Bag Monster


Jude is also well known as the "Bag Monster." In 2012, she took Port Townsend City Hall by storm with her humor and ensured a swift approval of the groundbreaking Port Townsend plastic bag ban.
In the Bag Ban effort, Jude coordinated the efforts of five partnering organizations, and stepped into the public limelight to represent the campaign as "The Bag Monster," addressing the City Council three times in a costume made of 500 disposable bags. Partly due to Jude’s persistent approach, the plastic bag ban was implemented in just seven months —one of the fastest adoptions of a bag ban proposal by any city in the country. In costume at City Council meetings, Jude was a force to be reckoned with. While most people would be deathly afraid to make a fool of him or herself —even for the most worthy cause —Jude courageously triumphed!

Northwest Watershed Institute

In 2001, Jude co-founded the Northwest Watershed Institute and has served as the Stewardship Director since 2004. Over the past eleven years, she has worked effectively as a scientific researcher, project manager, visiting classroom teacher, and fundraiser, and has been instrumental in NWI’s nationally recognized conservation achievements.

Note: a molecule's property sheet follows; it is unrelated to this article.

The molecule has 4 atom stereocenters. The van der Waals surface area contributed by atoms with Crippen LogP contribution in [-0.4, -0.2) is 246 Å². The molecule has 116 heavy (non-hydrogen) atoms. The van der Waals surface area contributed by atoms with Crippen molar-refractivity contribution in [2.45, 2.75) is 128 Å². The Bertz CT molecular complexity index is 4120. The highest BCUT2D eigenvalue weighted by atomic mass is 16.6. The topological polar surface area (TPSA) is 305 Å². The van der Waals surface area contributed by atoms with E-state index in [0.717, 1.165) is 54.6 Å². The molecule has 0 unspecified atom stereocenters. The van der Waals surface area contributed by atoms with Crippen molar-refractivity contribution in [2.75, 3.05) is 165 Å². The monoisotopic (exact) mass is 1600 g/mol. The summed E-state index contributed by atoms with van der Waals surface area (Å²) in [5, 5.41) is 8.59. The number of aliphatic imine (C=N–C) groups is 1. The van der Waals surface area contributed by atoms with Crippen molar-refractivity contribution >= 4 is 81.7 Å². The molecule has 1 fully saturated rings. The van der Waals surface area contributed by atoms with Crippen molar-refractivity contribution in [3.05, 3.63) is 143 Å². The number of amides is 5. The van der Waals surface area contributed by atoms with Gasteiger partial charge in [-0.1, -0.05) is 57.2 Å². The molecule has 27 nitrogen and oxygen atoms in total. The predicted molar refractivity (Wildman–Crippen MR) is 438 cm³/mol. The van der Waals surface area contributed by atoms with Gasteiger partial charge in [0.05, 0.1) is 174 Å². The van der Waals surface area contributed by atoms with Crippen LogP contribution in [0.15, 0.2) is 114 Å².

Jude’s grant writing skills, environmental and community outreach abilities, and her knowledge as a botanist and ecologist have helped NWI and many project partners to protect and restore over 4,000 acres in the Tarboo watershed, including critical stream and wetland habitat along Tarboo Creek and in Dabob Bay.

Jude’s environmental achievements are a continuation of a lifelong commitment to the environment. She graduated from Brown University in 1988 with a B.S. in Environmental Studies, and earned an M.S. in 1995 as both a Switzer Fellow and an R.K Mellon Fellow through the Field Naturalist Program at the University of Vermont. In the early 1990’s Jude helped launch a highly successful organic gardening education campaign in Seattle, and later worked for the Nature Conservancy in Oregon on native plant seed banking, and then at River Network as a project manager and Senior Grant Writer. In 1996, she co-authored, with Peter Bahls, the Chimacum Watershed Coho Salmon Restoration Assessment as her graduate thesis, and this work provided the scientific justification for the initial two-million dollars raised for Chimacum salmon habitat protection and restoration.

Whether she is known as "The Tree Lady," "The Bag Monster," or "Stewardship Director of Northwest Watershed Institute," Jude exudes the spirit of community-based environmental stewardship Eleanor Stopps sought to instill in everyone around her. We are grateful for the privilege of naming Jude Rubin our 2015 Eleanor Stopps Environmental Service Award recipient.

We also want to honor the 2015 Eleanor Stopps Award nominees: John Fabian, Jamestown S’Klallam Tribe, Cindy Jayne, Port of Port Townsend, Peter Rhines, and Steve Tucker.